BUSINESS

Toronto home prices up but rising mortgage rates could spell trouble: economists

07/04/2013 06:20 EDT | Updated 09/03/2013 05:12 EDT
TORONTO - The average sale prices of Toronto homes continued to climb in June, but rising mortgage rates and an oversupply of condos could spell trouble for the city's real estate market, according to economists.

Housing sales in the Greater Toronto Area were down by less than one per cent in June compared with the same month a year ago, according to a report by Toronto Real Estate Board released on Thursday.

But the average selling price was up by 4.7 per cent to $531,374, driven by single-detached and semi-detached houses, particularly in Toronto.

Meanwhile, home sales in Vancouver were up 11.9 per cent in June compared with a year ago, but down from the previous month.

On Wednesday, the Real Estate Board of Greater Vancouver said there were 2,642 homes sold through its Multiple Listing Service in June, up from 2,362 sales in June 2012, but down from the 2,882 sales in May 2013.

Robert Hogue, a senior economist at Royal Bank (TSX:RY), said the numbers indicate that Vancouver's real estate market is on the rebound after hitting its lowest points last year.

But economists say Toronto's market still faces some potential risks.

Adrienne Warren, an economist at the Bank of Nova Scotia (TSX:BNS), said rising mortgage rates could make single detached homes in markets like Toronto and Vancouver too pricey for first-time home buyers.

Rates have been at all-time lows since the economic downturn, but have slowly begun rising in the past two months.

"At the same time because supply is tight and unlikely to increase significantly, I think that will probably put a floor underneath how low the prices could move," said Warren.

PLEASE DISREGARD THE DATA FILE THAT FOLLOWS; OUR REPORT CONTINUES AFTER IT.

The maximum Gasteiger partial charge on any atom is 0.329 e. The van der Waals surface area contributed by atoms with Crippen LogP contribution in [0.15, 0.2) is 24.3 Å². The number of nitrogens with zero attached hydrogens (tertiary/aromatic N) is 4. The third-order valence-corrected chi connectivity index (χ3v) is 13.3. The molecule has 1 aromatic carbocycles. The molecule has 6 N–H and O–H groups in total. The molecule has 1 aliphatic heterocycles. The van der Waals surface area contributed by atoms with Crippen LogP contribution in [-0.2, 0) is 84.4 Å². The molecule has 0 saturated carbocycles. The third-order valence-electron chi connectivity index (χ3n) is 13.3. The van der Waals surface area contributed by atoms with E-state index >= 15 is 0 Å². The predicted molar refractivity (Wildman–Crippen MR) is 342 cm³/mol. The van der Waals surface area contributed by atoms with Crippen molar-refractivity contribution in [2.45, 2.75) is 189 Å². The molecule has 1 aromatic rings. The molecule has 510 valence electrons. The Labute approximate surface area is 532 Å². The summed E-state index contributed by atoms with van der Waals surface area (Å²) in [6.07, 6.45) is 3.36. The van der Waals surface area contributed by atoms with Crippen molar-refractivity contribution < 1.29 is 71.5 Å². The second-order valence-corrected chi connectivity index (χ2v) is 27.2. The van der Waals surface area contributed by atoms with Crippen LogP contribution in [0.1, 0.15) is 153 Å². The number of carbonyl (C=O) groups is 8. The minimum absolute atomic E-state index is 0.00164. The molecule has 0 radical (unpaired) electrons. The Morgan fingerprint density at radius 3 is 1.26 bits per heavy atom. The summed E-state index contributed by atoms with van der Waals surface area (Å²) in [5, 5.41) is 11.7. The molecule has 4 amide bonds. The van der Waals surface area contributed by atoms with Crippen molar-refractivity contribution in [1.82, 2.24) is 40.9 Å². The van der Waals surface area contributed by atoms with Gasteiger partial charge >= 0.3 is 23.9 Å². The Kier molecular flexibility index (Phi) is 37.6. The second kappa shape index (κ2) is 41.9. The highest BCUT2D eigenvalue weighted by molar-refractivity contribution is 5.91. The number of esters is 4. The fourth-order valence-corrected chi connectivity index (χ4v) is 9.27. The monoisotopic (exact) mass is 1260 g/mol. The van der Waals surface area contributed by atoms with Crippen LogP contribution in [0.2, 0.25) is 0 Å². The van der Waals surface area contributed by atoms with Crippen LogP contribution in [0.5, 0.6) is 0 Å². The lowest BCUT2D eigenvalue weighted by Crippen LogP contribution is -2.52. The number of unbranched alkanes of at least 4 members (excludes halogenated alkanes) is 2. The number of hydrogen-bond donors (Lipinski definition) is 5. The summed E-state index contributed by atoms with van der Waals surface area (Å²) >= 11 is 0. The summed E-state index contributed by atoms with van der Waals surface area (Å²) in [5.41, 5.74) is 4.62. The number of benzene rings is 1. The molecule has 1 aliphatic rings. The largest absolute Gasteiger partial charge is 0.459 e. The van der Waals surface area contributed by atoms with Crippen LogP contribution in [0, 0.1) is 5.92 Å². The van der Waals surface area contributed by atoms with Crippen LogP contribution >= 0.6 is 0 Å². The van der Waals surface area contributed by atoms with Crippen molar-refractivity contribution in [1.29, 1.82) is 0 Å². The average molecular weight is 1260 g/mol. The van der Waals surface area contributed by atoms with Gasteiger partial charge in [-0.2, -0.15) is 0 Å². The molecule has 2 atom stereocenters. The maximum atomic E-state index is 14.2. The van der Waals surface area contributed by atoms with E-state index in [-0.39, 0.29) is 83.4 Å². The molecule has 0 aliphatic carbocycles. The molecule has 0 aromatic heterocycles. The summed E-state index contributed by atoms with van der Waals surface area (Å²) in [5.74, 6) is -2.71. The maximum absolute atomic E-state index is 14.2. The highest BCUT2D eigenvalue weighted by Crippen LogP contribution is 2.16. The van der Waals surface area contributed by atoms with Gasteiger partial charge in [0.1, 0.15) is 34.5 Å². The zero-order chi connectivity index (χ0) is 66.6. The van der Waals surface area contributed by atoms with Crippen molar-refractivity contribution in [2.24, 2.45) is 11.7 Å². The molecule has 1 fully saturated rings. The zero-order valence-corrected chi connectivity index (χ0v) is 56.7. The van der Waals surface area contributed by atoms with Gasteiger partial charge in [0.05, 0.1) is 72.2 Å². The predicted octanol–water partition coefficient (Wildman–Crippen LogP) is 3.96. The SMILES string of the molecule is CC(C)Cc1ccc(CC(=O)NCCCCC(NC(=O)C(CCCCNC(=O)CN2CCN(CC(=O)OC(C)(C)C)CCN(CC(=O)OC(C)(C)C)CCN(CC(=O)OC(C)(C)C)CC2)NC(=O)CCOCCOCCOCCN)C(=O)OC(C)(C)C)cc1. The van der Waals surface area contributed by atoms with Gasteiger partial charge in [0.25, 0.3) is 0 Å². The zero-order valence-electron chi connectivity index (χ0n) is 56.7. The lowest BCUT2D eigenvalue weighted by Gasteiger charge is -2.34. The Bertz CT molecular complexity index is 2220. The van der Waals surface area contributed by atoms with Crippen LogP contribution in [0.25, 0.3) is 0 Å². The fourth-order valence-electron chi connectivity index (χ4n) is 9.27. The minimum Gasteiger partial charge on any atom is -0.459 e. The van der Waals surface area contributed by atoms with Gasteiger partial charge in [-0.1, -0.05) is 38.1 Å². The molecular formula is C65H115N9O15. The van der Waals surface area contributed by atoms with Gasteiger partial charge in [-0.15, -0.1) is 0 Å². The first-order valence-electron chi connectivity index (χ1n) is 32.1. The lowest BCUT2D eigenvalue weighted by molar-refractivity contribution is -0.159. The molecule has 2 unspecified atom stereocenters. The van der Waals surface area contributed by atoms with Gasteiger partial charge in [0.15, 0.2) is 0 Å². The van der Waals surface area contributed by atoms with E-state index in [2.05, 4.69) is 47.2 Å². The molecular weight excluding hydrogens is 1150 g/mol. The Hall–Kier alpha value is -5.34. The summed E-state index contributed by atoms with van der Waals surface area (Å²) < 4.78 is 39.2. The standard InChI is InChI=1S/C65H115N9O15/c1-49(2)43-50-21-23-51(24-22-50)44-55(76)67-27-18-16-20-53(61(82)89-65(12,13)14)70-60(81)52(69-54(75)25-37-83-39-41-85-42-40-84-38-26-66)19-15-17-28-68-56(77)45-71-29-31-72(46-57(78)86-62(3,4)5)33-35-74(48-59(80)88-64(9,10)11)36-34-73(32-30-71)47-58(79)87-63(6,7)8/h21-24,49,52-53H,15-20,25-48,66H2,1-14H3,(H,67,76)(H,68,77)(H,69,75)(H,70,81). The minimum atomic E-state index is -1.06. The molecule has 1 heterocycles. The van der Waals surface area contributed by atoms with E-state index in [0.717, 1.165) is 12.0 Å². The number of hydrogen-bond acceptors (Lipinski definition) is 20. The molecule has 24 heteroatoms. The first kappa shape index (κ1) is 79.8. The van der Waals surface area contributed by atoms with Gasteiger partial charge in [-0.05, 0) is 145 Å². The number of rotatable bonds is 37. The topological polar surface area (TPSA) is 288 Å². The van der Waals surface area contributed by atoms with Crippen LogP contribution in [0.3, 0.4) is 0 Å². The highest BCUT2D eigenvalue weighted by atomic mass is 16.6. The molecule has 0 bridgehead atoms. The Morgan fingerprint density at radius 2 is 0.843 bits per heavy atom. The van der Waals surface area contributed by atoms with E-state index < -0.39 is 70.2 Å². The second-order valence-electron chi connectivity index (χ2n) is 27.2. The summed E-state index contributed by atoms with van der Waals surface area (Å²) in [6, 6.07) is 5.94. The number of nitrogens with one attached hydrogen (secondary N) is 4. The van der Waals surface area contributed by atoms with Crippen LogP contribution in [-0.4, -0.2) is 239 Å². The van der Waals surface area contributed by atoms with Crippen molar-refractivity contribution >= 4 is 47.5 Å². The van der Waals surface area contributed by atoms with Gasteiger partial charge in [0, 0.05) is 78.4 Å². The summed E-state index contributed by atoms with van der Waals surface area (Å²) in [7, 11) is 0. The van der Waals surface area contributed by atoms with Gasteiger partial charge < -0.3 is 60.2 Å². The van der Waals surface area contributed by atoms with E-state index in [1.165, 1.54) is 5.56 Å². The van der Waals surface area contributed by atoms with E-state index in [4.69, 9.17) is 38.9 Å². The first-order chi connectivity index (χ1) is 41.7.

It will all depend on how quickly and dramatically bond yields rise, said Hogue.

"If (the current) rate of increase is sustained for another month or two, that could put a bit more stress on the housing market," said Hogue.

"If those bond yields stabilize and interest rates don't necessarily surge, then the market may take it in stride."

Canadian home buyers may be caught off guard when mortgage rates go up. A recent Bank of Montreal survey found that one-third of first-time home buyers expect interest rates to stay the same over the next five years.

However, Warren said a bigger challenge for Toronto's real estate market will be to absorb all of the new condominiums that will be coming onto the market in 2014 and 2015.

"There's definitely a risk that condo prices, which have essentially levelled off, could be under downward pressure over the next couple of years," said Warren.

David Madani, an economist at Capital Economics, said fluctuations in the condo market could also reverberate throughout the rest of the real estate sector.

"If you own a condo and you want to sell it and you can't, then that means you can't buy the single-detached home that you really want," he said.

"There are definitely linkages between the condo market and housing more generally. Sales in one market can affect sales in other markets."

The Toronto Real Estate Board report found that average condominium sale prices remained in line with 2012 levels in June. Meanwhile, new listings were down more than sales, which the board says suggested that market conditions became tighter.

The report's breakdown by market segment showed that detached home sales in Toronto's 416 area code were down 6.9 per cent at 1,137 in June, but the average price was up 8.1 per cent at $866,326.

That compared with a 3.2 per cent increase in sales to 3,411 in the surrounding 905 area, where year-over-year prices were up 4.9 per cent at $598,708.